Effective Yoga Cueing for Different Learners

Some people process and retain information most effectively through verbal cues; others rely more on visuals, and others again learn best by doing and feeling.

This is totally applicable to our yoga students. Are you catering to all three types of learners? If you’re not sure, this short video will give you tips on how to most effectively share information with all three types of learners.

In summary…

Auditory Learners

  • Learn by listening
  • Think in words rather than pictures
  • Have strong auditory and oral skills – are often skilled public speakers and presenters
  • Are often skilled in explaining, teaching and storytelling

Are best supported by:

  • Clear, direct, straightforward verbal cues. Things like:
    • ‘Stack your knee above your heel’
    • ‘Take a big step back with your left leg’
    • ‘Reach up into your fingertips’

Visual Learners:

These are often the students who look up at you or around at other students frequently. They:

  • Learn through seeing
  • Think in pictures
  • Create mental imagery in order to absorb and retain information
  • Have strong visual skills identified by aptitude for reading graphs, charts and maps; painting/drawing; and designing practical objects

Are best supported by:

  • Demonstration
  • Directing gaze to relevant part of body, for example glancing at the back arm in Virabhadrasana II to ensure it’s at shoulder height.
  • Visual imagery in language, such as:
    • ‘Ground your feet into the ears as if you’re growing roots’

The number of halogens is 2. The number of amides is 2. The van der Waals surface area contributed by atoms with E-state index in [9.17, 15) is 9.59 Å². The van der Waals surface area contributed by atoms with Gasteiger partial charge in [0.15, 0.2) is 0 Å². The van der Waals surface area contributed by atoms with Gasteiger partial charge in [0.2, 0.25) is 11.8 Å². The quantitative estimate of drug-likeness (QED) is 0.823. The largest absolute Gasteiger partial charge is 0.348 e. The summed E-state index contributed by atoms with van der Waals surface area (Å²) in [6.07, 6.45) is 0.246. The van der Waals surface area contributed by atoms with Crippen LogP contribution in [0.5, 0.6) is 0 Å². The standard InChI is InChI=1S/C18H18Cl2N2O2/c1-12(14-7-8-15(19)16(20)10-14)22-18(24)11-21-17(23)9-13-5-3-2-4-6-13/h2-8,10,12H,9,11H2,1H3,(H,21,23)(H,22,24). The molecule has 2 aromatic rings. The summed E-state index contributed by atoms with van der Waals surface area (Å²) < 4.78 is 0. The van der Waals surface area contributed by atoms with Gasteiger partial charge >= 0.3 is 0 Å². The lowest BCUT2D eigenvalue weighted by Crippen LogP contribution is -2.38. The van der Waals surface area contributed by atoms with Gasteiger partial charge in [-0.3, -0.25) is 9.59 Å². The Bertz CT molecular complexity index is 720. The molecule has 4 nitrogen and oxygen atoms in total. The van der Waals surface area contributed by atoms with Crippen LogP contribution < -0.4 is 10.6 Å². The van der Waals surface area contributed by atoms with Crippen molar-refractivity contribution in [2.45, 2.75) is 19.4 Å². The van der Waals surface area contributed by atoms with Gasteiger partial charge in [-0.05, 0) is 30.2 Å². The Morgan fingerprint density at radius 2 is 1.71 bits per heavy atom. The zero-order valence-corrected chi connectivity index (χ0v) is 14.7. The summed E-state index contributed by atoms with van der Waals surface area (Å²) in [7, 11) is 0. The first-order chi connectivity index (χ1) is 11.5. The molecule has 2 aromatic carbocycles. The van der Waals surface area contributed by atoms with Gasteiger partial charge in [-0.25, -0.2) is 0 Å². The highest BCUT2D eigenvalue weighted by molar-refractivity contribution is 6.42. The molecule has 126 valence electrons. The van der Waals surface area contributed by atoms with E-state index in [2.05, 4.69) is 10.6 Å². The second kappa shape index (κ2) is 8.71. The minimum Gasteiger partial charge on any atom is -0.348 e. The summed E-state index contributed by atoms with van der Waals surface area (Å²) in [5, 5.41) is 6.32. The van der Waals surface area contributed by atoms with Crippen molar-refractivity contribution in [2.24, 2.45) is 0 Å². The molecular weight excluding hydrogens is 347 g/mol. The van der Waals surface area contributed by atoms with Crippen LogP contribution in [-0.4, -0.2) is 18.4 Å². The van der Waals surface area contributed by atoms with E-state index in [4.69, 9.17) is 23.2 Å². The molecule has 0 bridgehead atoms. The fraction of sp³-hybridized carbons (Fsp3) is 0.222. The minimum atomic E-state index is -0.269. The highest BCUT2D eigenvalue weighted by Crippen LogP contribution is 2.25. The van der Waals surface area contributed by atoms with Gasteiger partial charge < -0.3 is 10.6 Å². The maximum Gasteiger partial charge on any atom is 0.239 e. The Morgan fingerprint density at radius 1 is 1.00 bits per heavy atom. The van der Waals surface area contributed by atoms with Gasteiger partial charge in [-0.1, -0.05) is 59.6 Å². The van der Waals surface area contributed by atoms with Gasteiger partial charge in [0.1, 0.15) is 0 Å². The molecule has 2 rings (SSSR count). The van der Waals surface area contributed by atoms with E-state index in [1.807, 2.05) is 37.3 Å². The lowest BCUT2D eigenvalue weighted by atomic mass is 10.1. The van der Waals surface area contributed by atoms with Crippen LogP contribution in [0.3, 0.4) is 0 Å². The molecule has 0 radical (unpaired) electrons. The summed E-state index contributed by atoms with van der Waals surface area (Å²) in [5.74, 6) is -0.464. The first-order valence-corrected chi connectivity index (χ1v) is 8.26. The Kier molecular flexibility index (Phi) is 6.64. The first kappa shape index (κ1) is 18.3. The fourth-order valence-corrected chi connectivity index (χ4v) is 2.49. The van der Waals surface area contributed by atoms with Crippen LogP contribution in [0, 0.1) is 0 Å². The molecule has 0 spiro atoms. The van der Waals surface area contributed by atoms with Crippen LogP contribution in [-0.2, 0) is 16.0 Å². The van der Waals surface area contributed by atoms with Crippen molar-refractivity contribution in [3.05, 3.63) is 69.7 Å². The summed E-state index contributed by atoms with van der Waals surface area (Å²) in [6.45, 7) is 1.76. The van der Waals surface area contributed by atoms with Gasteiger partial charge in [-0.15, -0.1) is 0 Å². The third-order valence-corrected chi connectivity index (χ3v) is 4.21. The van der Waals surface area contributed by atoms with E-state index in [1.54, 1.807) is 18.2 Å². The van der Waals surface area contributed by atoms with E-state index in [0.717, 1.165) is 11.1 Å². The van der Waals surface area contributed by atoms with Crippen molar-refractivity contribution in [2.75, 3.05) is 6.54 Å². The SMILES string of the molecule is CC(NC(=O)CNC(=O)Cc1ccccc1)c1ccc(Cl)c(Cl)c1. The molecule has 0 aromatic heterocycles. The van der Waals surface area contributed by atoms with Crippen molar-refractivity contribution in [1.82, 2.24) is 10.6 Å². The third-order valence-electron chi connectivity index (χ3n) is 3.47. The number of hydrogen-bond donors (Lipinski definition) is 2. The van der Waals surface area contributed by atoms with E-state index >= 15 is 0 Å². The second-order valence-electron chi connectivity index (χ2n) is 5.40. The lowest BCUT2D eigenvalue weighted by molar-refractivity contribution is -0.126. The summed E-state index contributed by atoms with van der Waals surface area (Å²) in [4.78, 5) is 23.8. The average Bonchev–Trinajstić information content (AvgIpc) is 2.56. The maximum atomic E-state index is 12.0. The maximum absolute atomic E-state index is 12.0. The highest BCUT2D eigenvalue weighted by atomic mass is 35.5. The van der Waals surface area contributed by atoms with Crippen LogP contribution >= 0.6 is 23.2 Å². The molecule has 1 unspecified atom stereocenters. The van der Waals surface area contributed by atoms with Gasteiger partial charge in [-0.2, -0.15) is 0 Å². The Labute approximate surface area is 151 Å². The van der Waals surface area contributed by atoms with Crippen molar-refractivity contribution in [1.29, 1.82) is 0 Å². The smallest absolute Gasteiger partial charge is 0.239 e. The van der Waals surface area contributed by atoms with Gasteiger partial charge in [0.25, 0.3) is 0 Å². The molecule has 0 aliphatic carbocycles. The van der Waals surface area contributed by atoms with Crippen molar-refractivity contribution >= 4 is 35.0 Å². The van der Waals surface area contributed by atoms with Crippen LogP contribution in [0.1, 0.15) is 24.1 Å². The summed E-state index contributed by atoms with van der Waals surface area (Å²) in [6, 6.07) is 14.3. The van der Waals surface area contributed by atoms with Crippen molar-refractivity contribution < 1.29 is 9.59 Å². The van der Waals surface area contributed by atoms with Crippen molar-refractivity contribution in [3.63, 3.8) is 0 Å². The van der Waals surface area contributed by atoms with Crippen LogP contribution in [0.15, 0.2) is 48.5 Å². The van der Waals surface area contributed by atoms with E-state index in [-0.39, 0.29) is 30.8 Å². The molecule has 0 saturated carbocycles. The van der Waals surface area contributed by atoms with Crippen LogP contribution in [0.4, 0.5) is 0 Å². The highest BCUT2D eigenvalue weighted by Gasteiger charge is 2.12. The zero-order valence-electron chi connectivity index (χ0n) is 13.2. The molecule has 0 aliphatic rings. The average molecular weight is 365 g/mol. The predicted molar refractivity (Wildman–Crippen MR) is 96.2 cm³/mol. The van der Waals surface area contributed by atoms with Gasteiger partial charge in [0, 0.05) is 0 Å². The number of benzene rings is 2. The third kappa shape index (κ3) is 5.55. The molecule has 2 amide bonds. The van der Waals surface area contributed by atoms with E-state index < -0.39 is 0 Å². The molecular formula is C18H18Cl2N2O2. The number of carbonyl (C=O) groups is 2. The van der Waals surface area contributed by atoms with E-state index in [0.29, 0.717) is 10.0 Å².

• ‘Shine your heart forward’
    • ‘Imagine a string attached to the crown of your head, drawing upwards’

Kinesthetic Learners

  • Learn through doing, moving and touching
  • Find it challenging to sit still for long periods of time
  • Generally have good balance and hand-eye coordination
  • Are adept at displaying emotion through body language, and are often skilled at crafts, sports and acting and dancing

Are best supported by:

  • Hands-on adjustments and corrections.
  • Verbal cues involving experiential words (feel, notice) to continually bring focus to what’s going on in the body, for example:
    • ‘Feel the stretch down the back of your leg.’
    • ‘Bring your awareness to your shoulders and allow them to soften’
    • ‘Focus on the space from your navel down to your pubic bone and gently draw inwards and upwards’
  • Placing their own hands on the relevant body part, for example placing the hands on the belly and breathing in the hands to encourage belly breath.

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